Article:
The Queens Gateway to Health Sciences Secondary School’s new building in Briarwood will help launch students into successful careers in the medical world, city officials, borough lawmakers and educators said at the school’s ribbon-cutting last week.
“Gateway is a dream come true,” Deputy Mayor for Education Dennis Walcott, who lives in Cambria Heights, said of the building that opened in September. “This school is and will be fantastic. It will be a pride to our community and city.”
The Gateway school, which houses about 650 students in grades 7 through 12, moved from 87th Avenue in Briarwood to a $70.8 million building at 160-20 Goethals Ave. this year in order to accommodate a larger number of students interested in a health sciences curriculum. Students will work closely with Queens Hospital Center, located just next to the school.
“Being on the campus of a hospital, these children will get to have field experience, which is really amazing,” Borough President Helen Marshall said. “God knows we need all the doctors we can get. These children will be taking care of us.”
People packed the new Gateway auditorium Nov. 17 for the ribbon-cutting ceremony at which numerous speakers lauded the school, both in its former and current building — a massive improvement over the old facility, according to the principal.
“It gives the students the resources they need for a first-class education,” Gateway Principal Cynthia Edwards said.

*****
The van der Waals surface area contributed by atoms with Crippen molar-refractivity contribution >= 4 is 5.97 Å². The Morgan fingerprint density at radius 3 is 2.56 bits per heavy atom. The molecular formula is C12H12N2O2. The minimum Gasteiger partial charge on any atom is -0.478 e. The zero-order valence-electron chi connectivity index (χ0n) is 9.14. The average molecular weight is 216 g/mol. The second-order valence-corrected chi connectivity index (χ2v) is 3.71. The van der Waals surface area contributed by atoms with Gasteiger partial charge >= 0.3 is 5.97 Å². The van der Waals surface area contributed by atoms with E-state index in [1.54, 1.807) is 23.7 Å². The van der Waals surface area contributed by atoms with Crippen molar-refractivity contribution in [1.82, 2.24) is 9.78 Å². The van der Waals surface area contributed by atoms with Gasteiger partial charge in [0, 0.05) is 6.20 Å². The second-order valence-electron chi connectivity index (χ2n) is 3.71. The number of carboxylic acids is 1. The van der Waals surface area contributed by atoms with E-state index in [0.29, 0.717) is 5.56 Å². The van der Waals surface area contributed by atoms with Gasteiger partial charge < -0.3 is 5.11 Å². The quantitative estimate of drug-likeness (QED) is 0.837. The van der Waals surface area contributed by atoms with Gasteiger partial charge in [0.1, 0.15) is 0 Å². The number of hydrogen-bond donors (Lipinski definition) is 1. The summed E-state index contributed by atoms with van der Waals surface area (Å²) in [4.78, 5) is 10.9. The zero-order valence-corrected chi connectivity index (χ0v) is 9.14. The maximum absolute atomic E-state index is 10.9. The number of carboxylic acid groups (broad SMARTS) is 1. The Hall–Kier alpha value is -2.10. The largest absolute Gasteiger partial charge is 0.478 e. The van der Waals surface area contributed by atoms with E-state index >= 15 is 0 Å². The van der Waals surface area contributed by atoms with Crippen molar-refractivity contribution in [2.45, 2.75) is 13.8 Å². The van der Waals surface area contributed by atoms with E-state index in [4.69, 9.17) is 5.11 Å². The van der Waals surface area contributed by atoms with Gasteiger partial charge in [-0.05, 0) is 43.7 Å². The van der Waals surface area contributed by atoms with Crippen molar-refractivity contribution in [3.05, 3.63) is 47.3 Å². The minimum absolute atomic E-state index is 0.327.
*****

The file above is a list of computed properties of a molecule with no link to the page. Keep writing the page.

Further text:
Edwards went on to say that the new school “represents freedom from cluttered hallways,” “freedom from our half-sized gym,” “freedom for us at least to provide our children greater entry” into medical professions.
City Councilman Jim Gennaro (D-Fresh Meadows) and state Assemblyman Rory Lancman (D-Fresh Meadows) both touted the school’s successes, saying student achievement will grow even more than it already had at the previous building. Gateway students have had an excellent record on college admission rates, and 98 percent of the students there went to college last year.
“I can’t help but think of the great things that will come from the students who will flourish here,” Gennaro said.
Lancman, who previously served on the board of Queens Hospital Center, said the new building gives students the chance to “become great leaders.”
Last week’s ribbon cutting was a long time coming for many of those involved with Gateway, said Morton Slater, director of the Gateway Institute.
“This is a struggle that began in 1992 or earlier, when we thought this building wouldn’t get built, and we thought that as late as 2005,” Slater said in reference to some community opposition to the school.
Former student Tashawn Williams, who graduated from Gateway in 2007, said his alma mater helped to propel him to academic success, and he is now going to Stony Brook University with the goal of becoming a doctor.
“When I came through the front doors and I saw the gym, I thought, ‘Oh, my gosh, that gym is almost bigger than the old school,’” Williams said. “I went into the office and thought, ‘Oh, my gosh, it’s almost bigger than the old gym.’ When I look at the school, it reminds me of how much the Gateway family has grown.”
Reach reporter Anna Gustafson by e-mail at agustafson
©2010 Community News Group
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